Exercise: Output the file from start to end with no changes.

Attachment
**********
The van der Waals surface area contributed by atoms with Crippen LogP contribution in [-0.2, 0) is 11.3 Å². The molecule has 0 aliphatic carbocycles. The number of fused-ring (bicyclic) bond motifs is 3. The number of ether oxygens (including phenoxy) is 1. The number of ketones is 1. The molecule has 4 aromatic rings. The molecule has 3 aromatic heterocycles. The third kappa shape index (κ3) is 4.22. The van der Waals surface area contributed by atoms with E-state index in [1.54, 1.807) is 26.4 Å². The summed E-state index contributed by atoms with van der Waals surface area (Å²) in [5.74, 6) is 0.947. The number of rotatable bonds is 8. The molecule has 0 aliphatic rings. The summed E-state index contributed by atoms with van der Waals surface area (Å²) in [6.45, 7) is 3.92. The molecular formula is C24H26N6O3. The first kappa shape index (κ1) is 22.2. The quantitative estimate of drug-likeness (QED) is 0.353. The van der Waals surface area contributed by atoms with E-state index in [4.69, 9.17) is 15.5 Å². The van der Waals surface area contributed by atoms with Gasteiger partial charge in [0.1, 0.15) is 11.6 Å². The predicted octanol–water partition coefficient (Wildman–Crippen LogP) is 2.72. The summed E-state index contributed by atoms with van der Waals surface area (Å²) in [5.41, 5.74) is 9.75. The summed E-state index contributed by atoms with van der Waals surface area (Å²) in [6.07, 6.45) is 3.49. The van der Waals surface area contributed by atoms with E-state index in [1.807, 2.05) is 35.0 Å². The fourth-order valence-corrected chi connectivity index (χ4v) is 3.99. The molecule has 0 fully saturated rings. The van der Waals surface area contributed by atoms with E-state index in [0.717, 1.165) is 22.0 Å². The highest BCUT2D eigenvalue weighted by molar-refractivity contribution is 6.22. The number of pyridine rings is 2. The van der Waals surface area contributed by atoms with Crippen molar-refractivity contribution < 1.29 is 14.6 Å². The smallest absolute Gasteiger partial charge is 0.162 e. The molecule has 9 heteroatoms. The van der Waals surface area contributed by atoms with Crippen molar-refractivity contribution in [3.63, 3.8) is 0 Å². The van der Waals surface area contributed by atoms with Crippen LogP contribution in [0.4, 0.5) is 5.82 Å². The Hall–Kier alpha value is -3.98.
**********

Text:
The van der Waals surface area contributed by atoms with Crippen LogP contribution in [-0.2, 0) is 11.3 Å². The molecule has 0 aliphatic carbocycles. The number of fused-ring (bicyclic) bond motifs is 3. The number of ether oxygens (including phenoxy) is 1. The number of ketones is 1. The molecule has 4 aromatic rings. The molecule has 3 aromatic heterocycles. The third kappa shape index (κ3) is 4.22. The van der Waals surface area contributed by atoms with E-state index in [1.54, 1.807) is 26.4 Å². The summed E-state index contributed by atoms with van der Waals surface area (Å²) in [5.74, 6) is 0.947. The number of rotatable bonds is 8. The molecule has 0 aliphatic rings. The summed E-state index contributed by atoms with van der Waals surface area (Å²) in [6.45, 7) is 3.92. The molecular formula is C24H26N6O3. The first kappa shape index (κ1) is 22.2. The quantitative estimate of drug-likeness (QED) is 0.353. The van der Waals surface area contributed by atoms with E-state index in [4.69, 9.17) is 15.5 Å². The van der Waals surface area contributed by atoms with Gasteiger partial charge in [0.1, 0.15) is 11.6 Å². The predicted octanol–water partition coefficient (Wildman–Crippen LogP) is 2.72. The summed E-state index contributed by atoms with van der Waals surface area (Å²) in [5.41, 5.74) is 9.75. The summed E-state index contributed by atoms with van der Waals surface area (Å²) in [6.07, 6.45) is 3.49. The van der Waals surface area contributed by atoms with E-state index in [1.807, 2.05) is 35.0 Å². The fourth-order valence-corrected chi connectivity index (χ4v) is 3.99. The molecule has 0 fully saturated rings. The van der Waals surface area contributed by atoms with E-state index in [0.717, 1.165) is 22.0 Å². The highest BCUT2D eigenvalue weighted by molar-refractivity contribution is 6.22. The number of pyridine rings is 2. The van der Waals surface area contributed by atoms with Crippen molar-refractivity contribution < 1.29 is 14.6 Å². The smallest absolute Gasteiger partial charge is 0.162 e. The molecule has 9 heteroatoms. The van der Waals surface area contributed by atoms with Crippen molar-refractivity contribution in [3.63, 3.8) is 0 Å². The van der Waals surface area contributed by atoms with Crippen LogP contribution in [0.4, 0.5) is 5.82 Å². The Hall–Kier alpha value is -3.98.